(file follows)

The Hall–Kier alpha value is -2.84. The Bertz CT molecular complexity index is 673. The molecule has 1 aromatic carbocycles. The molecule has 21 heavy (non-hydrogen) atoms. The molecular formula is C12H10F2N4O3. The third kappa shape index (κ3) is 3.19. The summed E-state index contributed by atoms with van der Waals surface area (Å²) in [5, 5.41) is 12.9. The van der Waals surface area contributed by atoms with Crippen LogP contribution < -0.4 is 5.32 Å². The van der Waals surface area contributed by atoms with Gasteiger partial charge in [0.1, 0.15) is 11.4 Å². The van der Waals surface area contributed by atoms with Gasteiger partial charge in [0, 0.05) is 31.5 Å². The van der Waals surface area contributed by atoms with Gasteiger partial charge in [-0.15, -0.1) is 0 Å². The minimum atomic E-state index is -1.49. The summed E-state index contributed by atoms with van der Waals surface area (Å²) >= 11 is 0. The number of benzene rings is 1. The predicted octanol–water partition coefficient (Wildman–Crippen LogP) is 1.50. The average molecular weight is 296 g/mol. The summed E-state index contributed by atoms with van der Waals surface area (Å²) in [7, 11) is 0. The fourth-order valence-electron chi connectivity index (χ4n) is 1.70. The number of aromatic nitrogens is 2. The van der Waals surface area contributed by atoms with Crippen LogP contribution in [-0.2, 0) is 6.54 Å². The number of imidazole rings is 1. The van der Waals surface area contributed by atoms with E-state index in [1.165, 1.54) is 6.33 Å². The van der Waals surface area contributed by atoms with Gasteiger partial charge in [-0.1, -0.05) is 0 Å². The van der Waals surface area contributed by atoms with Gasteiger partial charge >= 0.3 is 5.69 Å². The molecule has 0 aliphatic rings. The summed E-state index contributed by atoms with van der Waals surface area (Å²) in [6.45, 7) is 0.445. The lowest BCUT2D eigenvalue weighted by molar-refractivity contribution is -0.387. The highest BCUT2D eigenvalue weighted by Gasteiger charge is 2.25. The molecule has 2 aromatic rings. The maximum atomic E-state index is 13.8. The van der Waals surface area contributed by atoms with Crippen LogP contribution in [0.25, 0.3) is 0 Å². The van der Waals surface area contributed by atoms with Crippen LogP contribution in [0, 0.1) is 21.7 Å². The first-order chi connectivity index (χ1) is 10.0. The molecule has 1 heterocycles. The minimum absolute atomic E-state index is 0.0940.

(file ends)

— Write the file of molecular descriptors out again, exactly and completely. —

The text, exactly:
The Hall–Kier alpha value is -2.84. The Bertz CT molecular complexity index is 673. The molecule has 1 aromatic carbocycles. The molecule has 21 heavy (non-hydrogen) atoms. The molecular formula is C12H10F2N4O3. The third kappa shape index (κ3) is 3.19. The summed E-state index contributed by atoms with van der Waals surface area (Å²) in [5, 5.41) is 12.9. The van der Waals surface area contributed by atoms with Crippen LogP contribution < -0.4 is 5.32 Å². The van der Waals surface area contributed by atoms with Gasteiger partial charge in [0.1, 0.15) is 11.4 Å². The van der Waals surface area contributed by atoms with Gasteiger partial charge in [0, 0.05) is 31.5 Å². The van der Waals surface area contributed by atoms with Gasteiger partial charge in [-0.15, -0.1) is 0 Å². The minimum atomic E-state index is -1.49. The summed E-state index contributed by atoms with van der Waals surface area (Å²) >= 11 is 0. The number of benzene rings is 1. The predicted octanol–water partition coefficient (Wildman–Crippen LogP) is 1.50. The average molecular weight is 296 g/mol. The summed E-state index contributed by atoms with van der Waals surface area (Å²) in [7, 11) is 0. The fourth-order valence-electron chi connectivity index (χ4n) is 1.70. The number of aromatic nitrogens is 2. The van der Waals surface area contributed by atoms with Crippen LogP contribution in [-0.2, 0) is 6.54 Å². The number of imidazole rings is 1. The van der Waals surface area contributed by atoms with E-state index in [1.165, 1.54) is 6.33 Å². The van der Waals surface area contributed by atoms with Gasteiger partial charge in [-0.1, -0.05) is 0 Å². The van der Waals surface area contributed by atoms with Gasteiger partial charge >= 0.3 is 5.69 Å². The molecule has 0 aliphatic rings. The summed E-state index contributed by atoms with van der Waals surface area (Å²) in [6.45, 7) is 0.445. The lowest BCUT2D eigenvalue weighted by molar-refractivity contribution is -0.387. The highest BCUT2D eigenvalue weighted by Gasteiger charge is 2.25. The molecule has 2 aromatic rings. The maximum atomic E-state index is 13.8. The van der Waals surface area contributed by atoms with Crippen LogP contribution in [0.25, 0.3) is 0 Å². The van der Waals surface area contributed by atoms with Crippen LogP contribution in [0, 0.1) is 21.7 Å². The first-order chi connectivity index (χ1) is 10.0. The molecule has 1 heterocycles. The minimum absolute atomic E-state index is 0.0940.